According to my Uncle Leon, one of the crew mechanics from the Paper Tigers swore that he had gone to an air show and seen both of the P-40s in the Dominican Republic in the 1950’s serving as part of Trujillo’s air national guard.  He could even make out the spot where they had painted over the tiger’s teeth and the eccentric optical sight mounting was still in the same spot on the right side of the cockpit.  Whether it was true or not, everyone in Paperson believed that version of the story.  No one knows for sure.  

The old man Paperson locals were, however, absolutely certain that T.V. Soong had something to do with the disappearance of the planes. Years later, they claimed he was heard joking about how he had wound up with fifty thousand dollars by selling airplanes that never really belonged to China and had used it to help his sister in law buy land in Long Island. Why someone that important would ever tell a story like that doesn’t really make much sense.  It was more that over time Soong had developed a reputation as a greedy man.  Actually true or not, the story about Soong's joking fit a pattern that made it true in Chinatowns across America.

Money that went to China from Chinese farm workers and laborers often didn’t go to the war effort against the Japanese, it went into various Soong family members bank accounts.“The Soongs cared little about the outcome of the war or China itself”, the old men of Paperson would say “Except for Madame Sun Yat Sen, who was the one who loved China.”  The legend of the airplanes just gave their anger at the Soongs local form.

It never seems to occur to anyone that it might have been my grandfather who arranged for the abduction of the airplanes after he heard about the meeting with TV Soong.  He may well have contributed the proceeds to the Chinese war effort, but he had also likely figured out that the planes never would have made it to China and the Paper Sons would never really have become Flying Tigers. My Grandafther had built his own success on seeing a step ahead.  Even if he had a blind spot for the Koumintang, the party of Sun Yat Sen who had come from his Distirct, he may well have glimpsed    the vastly more complex political world beyond Papersons and measured the effect of what would happen againt the morale of the town that he had built.   As the owner of a gambling house, Grandfather always knew when to cut his losses. It also occurs to me that Uncle Tommy might have been the only person in Paperson, who suspected this alternate version of what happened to the airplanes.

My Aunt Ellen kept that leather flight jacket all those years in a closet while she watched Uncle Tommy return from the war, marry my Aunt Stella, and then deteriorate  in reverse Dorian Gray fashion from romantic international adventurer to failed businessman to compulsive gambler (all of which might have been forms of the same impulse).  All the while, she kept the jacket as fresh as the Tommy Owyang who stood on the wing of a p-40 in the middle of an open field at dawn next to the Sacramento River in 1941.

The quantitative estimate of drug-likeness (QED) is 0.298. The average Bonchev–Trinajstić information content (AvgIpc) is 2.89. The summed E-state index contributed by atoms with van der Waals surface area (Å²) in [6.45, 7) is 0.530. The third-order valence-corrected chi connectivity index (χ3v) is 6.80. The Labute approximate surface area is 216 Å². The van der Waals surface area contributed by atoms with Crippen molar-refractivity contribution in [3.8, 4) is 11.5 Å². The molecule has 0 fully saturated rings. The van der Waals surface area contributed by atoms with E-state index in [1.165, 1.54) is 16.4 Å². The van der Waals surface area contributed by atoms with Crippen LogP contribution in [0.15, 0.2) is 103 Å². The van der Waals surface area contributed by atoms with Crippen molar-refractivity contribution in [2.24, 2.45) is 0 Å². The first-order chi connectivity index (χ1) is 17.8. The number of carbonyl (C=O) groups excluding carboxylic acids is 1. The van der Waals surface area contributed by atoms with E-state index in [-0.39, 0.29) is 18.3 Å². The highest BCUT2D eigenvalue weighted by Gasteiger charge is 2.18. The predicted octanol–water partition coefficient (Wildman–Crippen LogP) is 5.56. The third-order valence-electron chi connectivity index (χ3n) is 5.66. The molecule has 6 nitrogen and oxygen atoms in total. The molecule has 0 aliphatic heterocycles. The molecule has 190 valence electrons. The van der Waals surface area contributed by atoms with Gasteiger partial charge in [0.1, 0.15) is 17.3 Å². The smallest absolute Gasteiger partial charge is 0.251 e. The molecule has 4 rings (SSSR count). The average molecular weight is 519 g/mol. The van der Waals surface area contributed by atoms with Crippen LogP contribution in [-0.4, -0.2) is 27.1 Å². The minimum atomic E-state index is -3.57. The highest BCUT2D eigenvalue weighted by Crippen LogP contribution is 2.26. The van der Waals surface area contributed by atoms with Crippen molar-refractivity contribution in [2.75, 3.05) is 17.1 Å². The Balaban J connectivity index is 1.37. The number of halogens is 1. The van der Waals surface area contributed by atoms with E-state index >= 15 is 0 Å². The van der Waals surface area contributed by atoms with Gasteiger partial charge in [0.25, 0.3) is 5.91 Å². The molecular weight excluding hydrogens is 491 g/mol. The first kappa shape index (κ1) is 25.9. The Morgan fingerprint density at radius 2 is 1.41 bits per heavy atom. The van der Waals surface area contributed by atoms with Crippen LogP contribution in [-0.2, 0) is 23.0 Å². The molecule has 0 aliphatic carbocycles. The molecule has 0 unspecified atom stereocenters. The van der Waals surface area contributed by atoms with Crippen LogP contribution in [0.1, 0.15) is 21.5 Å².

Had we known him in 1941, would we have liked him better?  I didn’t know what to do with the shovel or the flashlight that night so I tossed them both in the river as if they were evidence in some long overdue police investigation. The plastic bag, I tried to drop in a dumpster along Highway 80 that same night.  By then though the wind had picked up and the bag flew off into the empty field behind like some haunted wind sock.  

I’ve never seen or spoken to Aunt Stella or my cousin Alvin since.  I don’t even know if Alvin knows that his father was Tommy the Tiger.

link to history of the real Flying Tigers


At 12/02/2005 09:34:00 PM, Anonymous Anonymous said...

Fascinating story, chancelucky.

My favorite part was actually Lucky and his father and the drawing and the way it led to the Tommy story. The fact that Lucky drew and drew military planes but wasn't made violent. That the girls all drew horses. That Lucky's father could draw a rearing horse, very hard to do.

My favorite verisimilitude detail was "a pearl-handled pair of scissors that we weren’t allowed to use."

Thanks for this terrific piece.

At 12/03/2005 12:04:00 AM, Blogger Chancelucky said...

Thanks for the kind comments. I'd actually forgotten the way we used to draw our visual fantasies. Children today still draw, but can call up virtually any image at whim.

I'm realizing that in one story the Grandmother appears in an evening gown when kids come trick or treating and she cuts paper in this one with pearl-handled scissors, but she hasn't much spoken.

Wonder what will happen if she starts talking.